How Do Children Make Sense of Life’s Experiences

Have you wondered how you understood what happened in your life as a child, or you grew up to find out that your understanding of most things were not exactly the actual meaning or happenings.

We are taught that every child is born a clean slate; how a child reacts or behaves is as a result of so many factors.

In this article, we will try to explore how children make sense of life’s experiences, what factors contribute to this and if there are suggestions to help them make better meaning of life happenings.

Finding Self

Since the dawn of antiquity, philosophers have been intrigued with how human beings develop self-awareness; the ability to examine and understand who we are and how it relate o the world around us.

It takes children to first tune in to their own feelings, thoughts, actions and be able to recognize how other people see them, this is called self awareness. It start from age 1-3 years. From the moment they are born, babies are exposed to information that can teach them about who they are. By touching their own face and body, kicking and grabbing things, they start to enjoy the influence of their actions on the world. But it is not until children approach their second birthday that they start to develop a sense of self and are able to reflect on themselves from the perspective of somebody else.

One indication of this new objective self-awareness is that children start recognizing themselves in a mirror or photograph. A child begins to know her name and refer to things by their names, it continues to the child recognizing and naming her emotions, strength, , challenges, likes and dislikes.

This kind of self-awareness can be assessed by putting a small mark on a child’s forehead, such as kiss them while wearing lipstick. The child can’t feel the mark so their sense of touch can’t alert them to it, but they can see it if they look in a mirror. If the child has the capacity to see themselves as another person would, they will reach up to touch the mark when shown a mirror, indicating that they equate the mirror image with their own body.

Children who are self-aware, do a better job at self-monitoring; they are able to keep track of things happening around them, figure out what works and what doesn’t work.

Self awareness builds self-esteem, self advocate, self monitoring, self reflection and all these, help children make sense of happenings around them.  Parents may notice that by age three, their child is motivated to make amends for wrong doing, can be proud of their own behavior or hide when unhappy about something they have done.

Memory and Learning
Regardless of how children feel about themselves, adding an “idea of me” to their cognitive architecture changes the way they process information. For example, as adults, we remember very few childhood events. One intuitive explanation for this “childhood amnesia” is that until memories can be related to our sense of self, they are very difficult to store and retrieve.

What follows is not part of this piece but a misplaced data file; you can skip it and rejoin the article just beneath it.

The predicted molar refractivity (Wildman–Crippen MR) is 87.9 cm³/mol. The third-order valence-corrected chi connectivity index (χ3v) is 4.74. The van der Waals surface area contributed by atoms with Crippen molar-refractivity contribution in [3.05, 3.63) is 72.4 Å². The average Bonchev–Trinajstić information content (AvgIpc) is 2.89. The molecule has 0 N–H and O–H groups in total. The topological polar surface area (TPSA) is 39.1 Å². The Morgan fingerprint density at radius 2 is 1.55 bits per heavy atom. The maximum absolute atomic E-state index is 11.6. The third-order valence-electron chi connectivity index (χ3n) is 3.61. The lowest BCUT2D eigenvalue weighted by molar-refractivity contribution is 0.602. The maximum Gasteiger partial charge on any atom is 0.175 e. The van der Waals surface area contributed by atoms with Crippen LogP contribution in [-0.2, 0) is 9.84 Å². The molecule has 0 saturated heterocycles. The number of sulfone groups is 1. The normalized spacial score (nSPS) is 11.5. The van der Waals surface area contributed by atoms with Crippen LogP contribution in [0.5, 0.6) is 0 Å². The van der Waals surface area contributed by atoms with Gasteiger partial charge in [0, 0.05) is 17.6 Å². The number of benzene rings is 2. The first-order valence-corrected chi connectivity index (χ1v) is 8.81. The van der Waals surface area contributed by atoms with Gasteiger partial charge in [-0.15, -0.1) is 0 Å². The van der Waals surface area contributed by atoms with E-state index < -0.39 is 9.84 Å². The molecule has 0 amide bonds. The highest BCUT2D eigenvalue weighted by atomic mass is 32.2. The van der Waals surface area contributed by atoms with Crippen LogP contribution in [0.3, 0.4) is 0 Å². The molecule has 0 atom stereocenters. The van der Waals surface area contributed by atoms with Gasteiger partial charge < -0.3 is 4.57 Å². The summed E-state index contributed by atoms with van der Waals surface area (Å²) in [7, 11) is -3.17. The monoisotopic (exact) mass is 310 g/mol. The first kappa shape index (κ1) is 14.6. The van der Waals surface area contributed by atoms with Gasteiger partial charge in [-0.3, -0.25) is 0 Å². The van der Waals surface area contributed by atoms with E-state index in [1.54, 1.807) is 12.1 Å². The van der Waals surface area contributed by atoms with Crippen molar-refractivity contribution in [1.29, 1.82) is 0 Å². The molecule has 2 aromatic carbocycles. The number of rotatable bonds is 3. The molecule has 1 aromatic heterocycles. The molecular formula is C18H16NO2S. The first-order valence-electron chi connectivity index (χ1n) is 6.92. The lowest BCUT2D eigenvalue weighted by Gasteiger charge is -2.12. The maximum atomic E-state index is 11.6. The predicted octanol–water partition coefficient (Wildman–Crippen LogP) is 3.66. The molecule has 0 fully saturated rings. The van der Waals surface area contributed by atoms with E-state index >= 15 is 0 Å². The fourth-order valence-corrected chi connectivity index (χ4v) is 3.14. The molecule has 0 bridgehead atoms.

Once a child’s sense of self is established, they are more likely to remember information that is related to themselves. This is known as the “self-reference effect” on memory and emerges early on. From at least three-years-old children are more likely to remember objects linked with themselves than those linked with another person.

For example, children between four and six-years-old were asked to sort pictures of shopping items into their own basket, and a shopping basket owned by another person. After the items were sorted, the children were shown a wider selection of shopping items and asked which ones they recognized from the previous game. Children accurately remembered more of the items that they “owned”, than items that had been sorted into the other person’s basket.

It’s imperative to note that these factors have greater impacts on how children make sense of life experiences; 

  1. Self awareness/concept
  2. Parents
  3. Influences on monitoring and concept 

In summary, selfhood starts at birth, but children don’t start expressing an self awareness until toddlerhood. Children then start to gather information about themselves and store autobiographical material, starting a life narrative that guides their responses to the world.

Philosophers believe that parents can also shape children’s self awareness; when they provide positive response to an infant’s actions, it provides them with their first experience of having a positive impact on the world.

Amanda Morin 
worked as a classroom teacher and as an early intervention specialist for 10 years. She is the author of The Everything Parent’s Guide to Special Education. Two of her children have learning differences.
Bob Cunningham, EdM 
serves as executive director of learning development at Understood.
The conversation
Academic rigour, journalistic flair, October 17, 2016 12.23pm SAS


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